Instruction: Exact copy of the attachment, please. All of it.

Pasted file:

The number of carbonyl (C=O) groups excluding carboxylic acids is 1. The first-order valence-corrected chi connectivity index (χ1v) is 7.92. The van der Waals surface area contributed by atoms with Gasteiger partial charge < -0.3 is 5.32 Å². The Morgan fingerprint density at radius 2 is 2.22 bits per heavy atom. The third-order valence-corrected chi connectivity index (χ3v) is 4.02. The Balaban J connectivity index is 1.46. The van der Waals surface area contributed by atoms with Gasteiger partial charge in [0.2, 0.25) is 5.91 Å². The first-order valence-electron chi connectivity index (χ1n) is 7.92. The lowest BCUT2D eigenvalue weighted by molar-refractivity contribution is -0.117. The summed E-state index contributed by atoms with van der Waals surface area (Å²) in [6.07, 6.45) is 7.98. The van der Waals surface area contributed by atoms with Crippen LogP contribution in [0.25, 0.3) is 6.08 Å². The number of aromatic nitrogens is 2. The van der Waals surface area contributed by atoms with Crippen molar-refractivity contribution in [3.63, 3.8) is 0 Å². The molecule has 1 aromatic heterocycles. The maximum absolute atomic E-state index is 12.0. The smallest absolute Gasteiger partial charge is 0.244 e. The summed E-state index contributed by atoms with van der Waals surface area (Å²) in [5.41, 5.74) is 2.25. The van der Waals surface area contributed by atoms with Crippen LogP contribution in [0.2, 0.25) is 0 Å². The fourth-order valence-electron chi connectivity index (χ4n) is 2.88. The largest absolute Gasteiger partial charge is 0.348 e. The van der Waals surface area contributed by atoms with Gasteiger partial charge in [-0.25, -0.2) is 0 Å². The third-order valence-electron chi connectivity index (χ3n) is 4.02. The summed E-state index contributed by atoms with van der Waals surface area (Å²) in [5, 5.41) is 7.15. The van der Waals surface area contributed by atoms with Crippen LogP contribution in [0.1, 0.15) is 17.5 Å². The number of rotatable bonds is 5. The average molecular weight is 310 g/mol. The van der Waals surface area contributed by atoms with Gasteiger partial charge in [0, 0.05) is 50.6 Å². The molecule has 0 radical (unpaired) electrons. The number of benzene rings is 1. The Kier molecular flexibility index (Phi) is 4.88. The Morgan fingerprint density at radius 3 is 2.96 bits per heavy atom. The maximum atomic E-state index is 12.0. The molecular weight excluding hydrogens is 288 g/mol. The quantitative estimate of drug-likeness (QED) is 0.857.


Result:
The number of carbonyl (C=O) groups excluding carboxylic acids is 1. The first-order valence-corrected chi connectivity index (χ1v) is 7.92. The van der Waals surface area contributed by atoms with Gasteiger partial charge < -0.3 is 5.32 Å². The Morgan fingerprint density at radius 2 is 2.22 bits per heavy atom. The third-order valence-corrected chi connectivity index (χ3v) is 4.02. The Balaban J connectivity index is 1.46. The van der Waals surface area contributed by atoms with Gasteiger partial charge in [0.2, 0.25) is 5.91 Å². The first-order valence-electron chi connectivity index (χ1n) is 7.92. The lowest BCUT2D eigenvalue weighted by molar-refractivity contribution is -0.117. The summed E-state index contributed by atoms with van der Waals surface area (Å²) in [6.07, 6.45) is 7.98. The van der Waals surface area contributed by atoms with Crippen LogP contribution in [0.25, 0.3) is 6.08 Å². The number of aromatic nitrogens is 2. The van der Waals surface area contributed by atoms with Crippen molar-refractivity contribution in [3.63, 3.8) is 0 Å². The molecule has 1 aromatic heterocycles. The maximum absolute atomic E-state index is 12.0. The smallest absolute Gasteiger partial charge is 0.244 e. The summed E-state index contributed by atoms with van der Waals surface area (Å²) in [5.41, 5.74) is 2.25. The van der Waals surface area contributed by atoms with Crippen LogP contribution in [0.2, 0.25) is 0 Å². The fourth-order valence-electron chi connectivity index (χ4n) is 2.88. The largest absolute Gasteiger partial charge is 0.348 e. The van der Waals surface area contributed by atoms with Gasteiger partial charge in [-0.25, -0.2) is 0 Å². The third-order valence-electron chi connectivity index (χ3n) is 4.02. The summed E-state index contributed by atoms with van der Waals surface area (Å²) in [5, 5.41) is 7.15. The van der Waals surface area contributed by atoms with Crippen LogP contribution in [0.1, 0.15) is 17.5 Å². The number of rotatable bonds is 5. The average molecular weight is 310 g/mol. The van der Waals surface area contributed by atoms with Gasteiger partial charge in [0, 0.05) is 50.6 Å². The molecule has 0 radical (unpaired) electrons. The number of benzene rings is 1. The Kier molecular flexibility index (Phi) is 4.88. The Morgan fingerprint density at radius 3 is 2.96 bits per heavy atom. The maximum atomic E-state index is 12.0. The molecular weight excluding hydrogens is 288 g/mol. The quantitative estimate of drug-likeness (QED) is 0.857.